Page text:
Luke | I imagine a lot of people will assume this but it’s not really the case. There is obviously a lot of my personality in it. Everything comes from thoughts or feelings I’ve had at some point, so in that sense it’s truthful and I’m definitely hoping people can relate to it, but it’s not actually drawing from any specific experience or point in my life. I actually imagined the characters as being a good few years older than me. Maybe it’s a pessimistic prediction of the future.
GCB | What was your process for writing and drawing it?
It was a lot looser than some stuff I’ve done. I didn’t sit down and write it from start to finish. I worked out generally what I wanted to happen on each page and fleshed them out just enough in thumbnail form to convince myself it would all work naturally. I then drew it page by page and wrote the dialogue/conceived specific details and imagery as I went. Once I actually began to do the final artwork it was a very intense process and it was done from start to finish in a relatively short period of time.
GCB | And where should people be buying it?
You can buy it online from Nobrow HERE, in various comic shops across the UK soon including Nobrow’s shop at 62 Great Eastern St in London or (if this goes online in time) at one of my signings in Brighton July 16th (sorry, my bad – ED), Leeds July 23rd or Newcastle July 30th (details HERE)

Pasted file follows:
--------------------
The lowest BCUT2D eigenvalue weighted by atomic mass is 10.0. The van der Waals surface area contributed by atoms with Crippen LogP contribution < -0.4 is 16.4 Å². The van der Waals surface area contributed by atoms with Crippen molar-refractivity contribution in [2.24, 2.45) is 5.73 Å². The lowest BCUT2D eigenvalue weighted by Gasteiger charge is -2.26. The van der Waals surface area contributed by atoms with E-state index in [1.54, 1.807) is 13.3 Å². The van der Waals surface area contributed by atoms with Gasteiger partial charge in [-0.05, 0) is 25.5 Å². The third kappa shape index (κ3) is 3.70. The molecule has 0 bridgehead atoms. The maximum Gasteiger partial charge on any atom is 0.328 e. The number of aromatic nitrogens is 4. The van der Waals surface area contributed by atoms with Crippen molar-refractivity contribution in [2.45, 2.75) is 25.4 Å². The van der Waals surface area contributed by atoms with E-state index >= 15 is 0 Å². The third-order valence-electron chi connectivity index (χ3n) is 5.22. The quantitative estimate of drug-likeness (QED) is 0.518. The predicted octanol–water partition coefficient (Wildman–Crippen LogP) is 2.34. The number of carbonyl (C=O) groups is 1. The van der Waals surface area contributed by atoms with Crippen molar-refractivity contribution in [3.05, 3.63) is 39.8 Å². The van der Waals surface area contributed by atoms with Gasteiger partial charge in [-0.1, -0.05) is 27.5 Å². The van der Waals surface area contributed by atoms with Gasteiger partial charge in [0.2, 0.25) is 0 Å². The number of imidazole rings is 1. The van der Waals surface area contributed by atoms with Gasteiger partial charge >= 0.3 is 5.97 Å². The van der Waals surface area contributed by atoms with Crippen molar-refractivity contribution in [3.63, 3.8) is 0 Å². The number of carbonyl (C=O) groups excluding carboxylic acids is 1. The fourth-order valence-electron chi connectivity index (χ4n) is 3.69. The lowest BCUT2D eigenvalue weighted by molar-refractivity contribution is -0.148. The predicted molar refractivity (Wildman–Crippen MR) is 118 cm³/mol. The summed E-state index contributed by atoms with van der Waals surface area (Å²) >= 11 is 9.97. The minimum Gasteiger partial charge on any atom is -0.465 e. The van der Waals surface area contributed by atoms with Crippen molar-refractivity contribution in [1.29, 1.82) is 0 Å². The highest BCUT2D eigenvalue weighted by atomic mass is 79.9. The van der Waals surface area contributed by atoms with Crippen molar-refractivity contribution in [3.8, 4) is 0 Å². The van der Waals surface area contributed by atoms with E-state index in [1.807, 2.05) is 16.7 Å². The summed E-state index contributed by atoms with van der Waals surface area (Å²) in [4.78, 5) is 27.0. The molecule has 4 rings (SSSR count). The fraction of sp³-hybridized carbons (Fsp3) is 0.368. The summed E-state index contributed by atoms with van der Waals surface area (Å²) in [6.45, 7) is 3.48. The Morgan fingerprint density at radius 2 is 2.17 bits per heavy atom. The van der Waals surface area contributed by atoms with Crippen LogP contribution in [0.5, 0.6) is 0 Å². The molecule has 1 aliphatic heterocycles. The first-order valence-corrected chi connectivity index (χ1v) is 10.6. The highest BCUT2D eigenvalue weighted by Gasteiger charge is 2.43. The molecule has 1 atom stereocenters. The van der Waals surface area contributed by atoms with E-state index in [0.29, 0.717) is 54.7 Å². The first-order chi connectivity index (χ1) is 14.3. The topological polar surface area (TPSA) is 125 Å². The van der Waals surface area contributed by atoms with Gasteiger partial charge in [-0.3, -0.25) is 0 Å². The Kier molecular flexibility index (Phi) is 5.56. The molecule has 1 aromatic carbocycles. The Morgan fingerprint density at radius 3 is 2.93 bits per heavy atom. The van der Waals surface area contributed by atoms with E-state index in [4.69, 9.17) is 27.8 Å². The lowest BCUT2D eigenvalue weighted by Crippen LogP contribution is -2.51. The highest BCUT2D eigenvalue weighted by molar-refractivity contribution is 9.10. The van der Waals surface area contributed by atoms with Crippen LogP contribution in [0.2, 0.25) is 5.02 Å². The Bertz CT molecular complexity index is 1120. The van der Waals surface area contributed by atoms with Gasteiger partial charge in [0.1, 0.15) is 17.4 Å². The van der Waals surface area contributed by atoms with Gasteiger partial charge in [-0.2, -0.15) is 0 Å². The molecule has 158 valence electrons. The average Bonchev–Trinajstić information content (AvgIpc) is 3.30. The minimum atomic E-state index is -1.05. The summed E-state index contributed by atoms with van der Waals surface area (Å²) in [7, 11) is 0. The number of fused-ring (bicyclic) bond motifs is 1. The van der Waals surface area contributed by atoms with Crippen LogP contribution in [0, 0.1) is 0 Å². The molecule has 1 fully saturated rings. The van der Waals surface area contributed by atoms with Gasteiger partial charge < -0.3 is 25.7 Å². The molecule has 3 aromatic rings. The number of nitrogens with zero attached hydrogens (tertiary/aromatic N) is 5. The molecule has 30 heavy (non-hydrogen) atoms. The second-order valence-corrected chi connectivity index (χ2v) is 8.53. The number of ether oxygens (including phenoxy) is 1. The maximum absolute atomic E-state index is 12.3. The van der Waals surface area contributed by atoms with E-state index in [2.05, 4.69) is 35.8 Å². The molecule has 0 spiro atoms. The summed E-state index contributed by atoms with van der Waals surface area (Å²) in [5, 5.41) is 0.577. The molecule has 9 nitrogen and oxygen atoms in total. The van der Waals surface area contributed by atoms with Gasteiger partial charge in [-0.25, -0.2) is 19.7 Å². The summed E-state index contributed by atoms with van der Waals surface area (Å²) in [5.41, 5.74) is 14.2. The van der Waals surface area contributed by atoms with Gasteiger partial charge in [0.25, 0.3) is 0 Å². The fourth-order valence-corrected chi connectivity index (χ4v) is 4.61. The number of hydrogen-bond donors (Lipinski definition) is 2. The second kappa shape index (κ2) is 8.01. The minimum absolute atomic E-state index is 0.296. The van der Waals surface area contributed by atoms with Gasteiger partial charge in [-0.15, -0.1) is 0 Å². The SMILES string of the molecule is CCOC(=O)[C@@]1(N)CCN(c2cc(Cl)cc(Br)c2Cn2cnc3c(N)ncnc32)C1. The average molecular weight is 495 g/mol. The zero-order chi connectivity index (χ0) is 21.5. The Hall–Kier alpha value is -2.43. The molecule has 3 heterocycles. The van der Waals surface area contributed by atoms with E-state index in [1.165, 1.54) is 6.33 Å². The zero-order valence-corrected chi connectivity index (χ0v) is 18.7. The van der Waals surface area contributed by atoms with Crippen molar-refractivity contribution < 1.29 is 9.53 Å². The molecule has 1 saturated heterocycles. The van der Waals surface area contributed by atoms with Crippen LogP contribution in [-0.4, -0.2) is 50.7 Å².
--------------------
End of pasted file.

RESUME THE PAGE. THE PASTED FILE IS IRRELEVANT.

GCB | A lot of your work seems to have a focus on nostalgic memories of childhood, would you agree? Where do you think this comes from?
I feel like there came a point not too long ago, when I stopped moving forward, turned around and I’m now going to spend the rest of my life scrutinising my childhood and bringing to fruition all the half-baked ideas I had as a kid and didn’t have the ability to do then. I’m always trying to tap into the way I thought as a child, it was all raw ideas and optimism and innocence and fun (when it came to drawing anyway, I have always been miserable and no fun). I’m also kind of naturally sorrowful and constantly looking back and worrying about how I could have done things differently, so childhood is basically my mind’s first port of call.
GCB | Why do your comics smell better than all the other comics?
This is due to my publisher Nobrow. They use high quality paper stock and offset printing. All their books look and feel great. And smell.
I really started properly drawing comics in the last year of my illustration course. I’d always like comics to an extent, but I didn’t really discover indie/art/small press comics until going to university and that sparked it off. I hadn’t really done too much when I submitted an illustration to Nobrow’s ‘People I’ve Never Met’ competition and they asked me about doing something for their 17×23 series (which became Hildafolk). I’ve just kept doing them since then.
GCB | What are you working on at the moment?
Right now I’m working on the first book in a series of bande dessinee style Hildafolk books called ‘Hilda and The Midnight Giant’ which will be out in November.
GCB | What would you have us read?
GCB | Where can the people find your work?
You can find all my work HERE. If you click on the comics button at the top you can get a fairly comprehensive run down of every comic I’ve drawn and where you can read and/or buy it.
Thanks Luke! Nice one.